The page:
Doctoral Student

Henry Christian Eyring

Henry Eyring is a doctoral student in Accounting and Management at Harvard Business School. He studies the use of performance measurement, feedback, and disclosure to elicit improvement. His dissertation focuses on the effects of disclosing physicians' patient satisfaction ratings and comments. The analysis draws on proprietary data from multiple academic hospitals to test for effects on patient choice of doctors, as well as on rating and quality improvement. This extends research on disclosure to the growing realm of consumer evaluation disclosure, and informs the use of disclosure in establishing market forces in health care. He has also conducted field experiments of the application of behavioral economics to performance feedback design in online education. Those experiments extend limited empirical evidence of the effects of performance dashboards, and how their effects depend on design elements. His educational background is in math and economics, and his work experience in private equity and management consulting.

Journal Articles

  1. Unexploited Efficiencies in Higher Education

    Henry C. Eyring

    In "Unexploited Efficiencies in Higher Education," Henry C. Eyring argues that one way that the U.S. can compete globally in college attainment is to decrease cost-per-graduate. He explains how many stakeholders in higher education stand to benefit from unexploited cost-efficiencies. Eyring cites strategies implemented by Brigham Young University-Idaho as examples of ways that institutions of higher education can become more cost-efficient in producing graduates. Administrators at Brigham Young University-Idaho utilize a model called the "Graduate Fishbone" that quantifies the effect of alterations to policy, retention, and instructional delivery at Brigham Young University-Idaho on cost, students served, and annual graduates produced. That model allows analysis of the efficacy of cost-efficiency promoting strategies, and the model outline is available electronically from the author upon request. An extended version of this paper with additional charts and explanation is also available electronically from the author upon request.

    Keywords: education; performance measurement; innovation; control systems; Education; Performance Evaluation; Innovation and Invention; Education Industry; United States;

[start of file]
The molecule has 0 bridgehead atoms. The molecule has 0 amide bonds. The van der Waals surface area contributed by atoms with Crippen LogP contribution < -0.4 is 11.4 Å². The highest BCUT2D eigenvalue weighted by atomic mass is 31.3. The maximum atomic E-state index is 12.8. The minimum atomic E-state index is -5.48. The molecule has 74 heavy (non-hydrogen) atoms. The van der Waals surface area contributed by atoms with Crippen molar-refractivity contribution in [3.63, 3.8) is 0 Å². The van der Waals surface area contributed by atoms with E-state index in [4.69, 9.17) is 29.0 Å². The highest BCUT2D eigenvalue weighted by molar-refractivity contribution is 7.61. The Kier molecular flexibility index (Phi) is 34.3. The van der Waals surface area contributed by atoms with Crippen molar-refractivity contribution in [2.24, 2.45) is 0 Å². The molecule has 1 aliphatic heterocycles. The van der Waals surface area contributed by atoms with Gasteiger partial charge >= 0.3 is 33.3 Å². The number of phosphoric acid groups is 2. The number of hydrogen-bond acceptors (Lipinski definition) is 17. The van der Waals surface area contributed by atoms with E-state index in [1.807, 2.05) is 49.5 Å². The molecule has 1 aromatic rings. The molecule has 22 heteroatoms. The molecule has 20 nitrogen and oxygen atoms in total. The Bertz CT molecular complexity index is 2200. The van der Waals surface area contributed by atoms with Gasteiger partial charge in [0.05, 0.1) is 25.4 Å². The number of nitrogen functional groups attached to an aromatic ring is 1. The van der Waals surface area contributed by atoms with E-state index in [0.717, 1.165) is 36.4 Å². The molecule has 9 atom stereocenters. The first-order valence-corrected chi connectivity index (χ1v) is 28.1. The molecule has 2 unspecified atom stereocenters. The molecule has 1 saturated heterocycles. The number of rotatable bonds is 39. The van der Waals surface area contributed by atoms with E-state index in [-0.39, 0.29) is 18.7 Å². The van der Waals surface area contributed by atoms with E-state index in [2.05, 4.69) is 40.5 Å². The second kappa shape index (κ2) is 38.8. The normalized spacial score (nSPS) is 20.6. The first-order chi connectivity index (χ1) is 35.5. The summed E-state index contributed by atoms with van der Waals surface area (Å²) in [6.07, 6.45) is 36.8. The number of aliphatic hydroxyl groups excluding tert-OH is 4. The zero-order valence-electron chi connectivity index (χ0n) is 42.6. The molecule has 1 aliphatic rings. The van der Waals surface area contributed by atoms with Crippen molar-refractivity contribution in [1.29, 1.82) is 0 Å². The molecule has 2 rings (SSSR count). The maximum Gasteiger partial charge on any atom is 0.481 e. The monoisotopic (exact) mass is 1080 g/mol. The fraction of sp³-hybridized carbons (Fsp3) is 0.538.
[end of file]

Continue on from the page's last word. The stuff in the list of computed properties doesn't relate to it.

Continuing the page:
Eyring, Henry C. "Unexploited Efficiencies in Higher Education." Art. 1. Contemporary Issues in Education Research 4, no. 7 (July 2011): 1–18. (Best Paper Award, March 2011 Clute Institute International Economic Conference.) View Details
  2. Let Disruption Fix Education

    Henry Eyring and Renee Hopkins Callahan

    Eyring and Hopkins Callahan apply Clayton Christensen's theory of Disruptive Innovation to Higher Education. The Spellings' Commission's 2006 report cited rising costs, lack of access, and a rift between output and the average stakeholder's needs in U.S. Higher Education. The authors recognize those as characteristics of industries ripe for disruptive innovation. Institutions of Higher Education can be disruptive by addressing the "jobs-to-be-done" of Higher Education stakeholders in a low-cost manner with the aid of new learning technology. The authors offer examples of innovative institutions of Higher Education, and explain how policy makers could act to give such institutions a better chance to lower cost and increase productivity in Higher Education.

    Keywords: disruptive innovation; higher education; education; Disruptive Innovation; Higher Education; Education Industry;


    Eyring, Henry, and Renee Hopkins Callahan. "Let Disruption Fix Education." Art. 1. Strategy & Innovation 6, no. 6 (September 2008): 1–6. (Feature Article.) View Details

Working Papers

  1. Disclosing Physician Ratings: Performance Effects and the Difficulty of Altering Ratings Consensus

    Henry Eyring

    In 2012, a health care system adopted a policy of publicly disclosing patient ratings of some of its physicians. This study investigates the effects of this policy. I find evidence that the disclosure leads to: 1) improvement as measured by the ratings and by objective measures of quality, and 2) a bias in a physician's ratings toward his or her published consensus rating. This study provides the first evidence of either result in the context of consumer-rating disclosure. To understand the moderating effects of public attention, I use variation in web traffic to a physician’s disclosed ratings. I find evidence consistent with public attention impeding rating improvement by reinforcing bias toward the published consensus. On average, the disclosure yields an improvement in physician ratings by 17 percentile points in a national distribution of physician ratings, and biases ratings toward the physician’s published consensus by 24 percentile points in that distribution. This study demonstrates that consumer-rating disclosure is a means of performance management, and that resulting bias is a reason to interpret subsequent trends in ratings as understated signals of trends in service.

    Keywords: "Ratings," "Disclosure," "Real Effects," "Behavioral Economics," "Health Care";